3. tech2

Posts: 3487; Member since: Oct 26, 2012

The only thing dumber then having a password from that list is to tell the internet your password is from that the list.

10. RebelwithoutaClue unregistered

I doubt he was serious though

13. Zack_2014

Posts: 677; Member since: Mar 25, 2014

Seriously? You think he actually had a password like that ? He's just trolling

15. RaKithAPeiRiZ

Posts: 1488; Member since: Dec 29, 2011

how about binary passwords -100001000111

4. LifeSucks

Posts: 54; Member since: Jan 15, 2015

How about Hindi transliterated to English passwords like "khuljasimsim"?

6. lalalaman

Posts: 638; Member since: Aug 19, 2013

i dont think khul ja simsim is used widely,u should add numbers to it for more security ps,whats ur fb account?i wanna hack it :D

5. kanagadeepan

Posts: 1260; Member since: Jan 24, 2012

How about "p0daP@nn!P@kk!P@ndaar@m" (not my real password - but a suggestion) ?? or "K!$&my@r$3" ??

8. CyberFalcon

Posts: 223; Member since: Apr 17, 2014

"p0daP@nn!P@kk!P@ndaar@m" That is a good one...

19. reckless562

Posts: 1153; Member since: Sep 09, 2013

is it south park or something?

14. Cyan3boN

Posts: 446; Member since: Feb 23, 2012

Good one, Tamilanda :) :)

17. avinash22i

Posts: 72; Member since: Nov 07, 2013

Tamila.. . Parra... Nanum tha.. .

18. reckless562

Posts: 1153; Member since: Sep 09, 2013

is this south park??? i cant get it

23. CyberFalcon

Posts: 223; Member since: Apr 17, 2014

No it is a Tamil word...

7. lalalaman

Posts: 638; Member since: Aug 19, 2013

6969696 what our new generation have come to :P

9. bahadurhussain

Posts: 17; Member since: Jan 20, 2015

People speaking other languages have an advantage on this, we can translate open sesame to khuljasimsim and batman to chimgadarbanda and superman to badhiyabanda hahah! :D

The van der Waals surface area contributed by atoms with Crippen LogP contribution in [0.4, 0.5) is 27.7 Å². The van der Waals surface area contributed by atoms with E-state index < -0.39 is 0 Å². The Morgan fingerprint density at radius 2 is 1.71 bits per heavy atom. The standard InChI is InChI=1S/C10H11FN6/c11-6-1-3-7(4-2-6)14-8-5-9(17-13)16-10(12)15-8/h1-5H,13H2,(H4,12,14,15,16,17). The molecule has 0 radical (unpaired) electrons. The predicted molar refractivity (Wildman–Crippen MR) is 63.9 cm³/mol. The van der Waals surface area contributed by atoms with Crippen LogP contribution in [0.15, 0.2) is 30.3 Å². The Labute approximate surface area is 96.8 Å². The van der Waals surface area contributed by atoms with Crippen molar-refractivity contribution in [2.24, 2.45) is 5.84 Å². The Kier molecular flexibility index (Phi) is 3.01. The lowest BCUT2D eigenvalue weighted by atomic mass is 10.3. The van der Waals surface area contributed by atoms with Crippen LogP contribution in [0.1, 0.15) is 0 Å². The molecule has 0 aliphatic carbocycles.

16. kanagadeepan

Posts: 1260; Member since: Jan 24, 2012

Yes... And If they allow unicode as password in future, we will have still more benefits....

20. reckless562

Posts: 1153; Member since: Sep 09, 2013

ahhhhhhh!!! so THATS what those mean!!! PREPARE now, to be HACKED!!!!! MOoHOoHOOHuuaaHAhHAHAha HAAAAAAAAWWEEE!!!

11. RebelwithoutaClue unregistered

Using words with letters changed to numbers/symbols (like P@ssw0rd1) are not really strong, brute force databases use these kind of variations too. Especially since everybody uses similar variations: a becomes @ e becomes 3 o becomes 0 and so on.

21. reckless562

Posts: 1153; Member since: Sep 09, 2013

yesss thank you!! the hackers obviously know this already. if u use this thinking it'll stop a hacker, u need to bust out one of them AOL cds or something, kuz u dont deserve ur Fios connection!!!! (at least i have time warner, but i wana real bundle!!! they even have Sunday Ticket too now (D-:) true sadness )

22. ilani

Posts: 90; Member since: Dec 23, 2011

LMAO, 'letmein'. such a classic!!!!

24. cripton805

Posts: 1485; Member since: Mar 18, 2012

My password is 18473994 I think I'm safe.